• Trusted recommendations – Content shared by friends and family members on dark social carries more weight and is seen as more trustworthy than content shared by a brand. “Studies presented at the online fact checking conference Global Fact 7 in July 2020 said that people tend to believe their friends when verifying information on social media and that some messages on WhatsApp are influential because they come from friends and family.” (Rappler)


While there are certainly barriers for brands to consider – as dark social is harder to measure and intercept – the high trust and engagement in these communities can provide valuable opportunities for brands if they are authentic and thoughtful in their approach.

How brands can connect with dark social communities

It’s well-documented that dark social communities are often encrypted, unregulated and not exposed to outside scrutiny. They can also be prone to fake news and misinformation, despite efforts of these platforms to enforce restrictions.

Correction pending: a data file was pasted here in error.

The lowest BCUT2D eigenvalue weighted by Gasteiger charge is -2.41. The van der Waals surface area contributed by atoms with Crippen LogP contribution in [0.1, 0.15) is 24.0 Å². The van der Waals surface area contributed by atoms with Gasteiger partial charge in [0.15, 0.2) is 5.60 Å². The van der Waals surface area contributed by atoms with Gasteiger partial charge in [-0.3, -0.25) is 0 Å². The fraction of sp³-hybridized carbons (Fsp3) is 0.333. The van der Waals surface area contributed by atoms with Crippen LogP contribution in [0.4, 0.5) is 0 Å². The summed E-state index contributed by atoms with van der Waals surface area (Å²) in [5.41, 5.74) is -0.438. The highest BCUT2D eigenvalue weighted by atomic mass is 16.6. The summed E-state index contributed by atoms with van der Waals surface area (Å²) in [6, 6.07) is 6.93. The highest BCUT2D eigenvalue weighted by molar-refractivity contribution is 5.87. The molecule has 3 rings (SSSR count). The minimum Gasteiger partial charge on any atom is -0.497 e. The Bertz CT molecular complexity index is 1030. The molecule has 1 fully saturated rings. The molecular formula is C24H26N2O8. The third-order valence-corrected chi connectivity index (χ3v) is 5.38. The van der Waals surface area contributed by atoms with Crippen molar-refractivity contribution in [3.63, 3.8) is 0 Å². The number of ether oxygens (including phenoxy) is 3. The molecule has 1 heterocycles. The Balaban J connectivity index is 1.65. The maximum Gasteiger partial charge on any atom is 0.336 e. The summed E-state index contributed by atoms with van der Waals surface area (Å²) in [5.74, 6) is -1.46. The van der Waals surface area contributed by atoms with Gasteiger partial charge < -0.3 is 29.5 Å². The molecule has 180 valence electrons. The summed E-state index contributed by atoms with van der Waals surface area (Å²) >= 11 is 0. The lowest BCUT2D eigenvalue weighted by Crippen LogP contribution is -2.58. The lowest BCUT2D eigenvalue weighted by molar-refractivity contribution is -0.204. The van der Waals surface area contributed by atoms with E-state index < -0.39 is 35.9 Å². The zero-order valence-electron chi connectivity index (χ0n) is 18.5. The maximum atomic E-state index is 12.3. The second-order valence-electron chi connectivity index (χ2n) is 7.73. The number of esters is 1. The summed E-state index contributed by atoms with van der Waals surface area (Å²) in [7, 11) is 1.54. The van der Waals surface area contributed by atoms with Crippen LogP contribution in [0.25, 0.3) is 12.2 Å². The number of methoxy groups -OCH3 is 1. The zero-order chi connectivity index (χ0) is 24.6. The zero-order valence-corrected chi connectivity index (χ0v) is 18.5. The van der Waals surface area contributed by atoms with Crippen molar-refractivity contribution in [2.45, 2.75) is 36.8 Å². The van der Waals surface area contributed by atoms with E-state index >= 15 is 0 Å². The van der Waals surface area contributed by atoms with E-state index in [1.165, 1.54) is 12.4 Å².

But as these communities grow in popularity and influence, brands which understand their own purpose and role within the lives of their communities and audiences can develop innovative and authentic approaches. As advertising budgets get smaller, targeted and thoughtful direct communication through dark social channels offer brands an opportunity to engage, when the content and timing are right.

1. Provide real value on messaging platforms

Beyond just establishing visibility or creating an official account on messaging platforms, brands must determine a clear objective or address the specific needs of their audience. This drives relevance and gives users a reason to engage with them on these platforms.

  • Provide reliable information – The interactive Kira Kontra COVID chatbot by the Department of Health (258,000 Viber subscribers; also available through the DOH Facebook and website) was able to answer questions about COVID-19, community quarantine guidelines and other related concerns. It also allowed users to conduct a COVID self-check assessment, helping address health anxieties and reducing unnecessary hospital visits.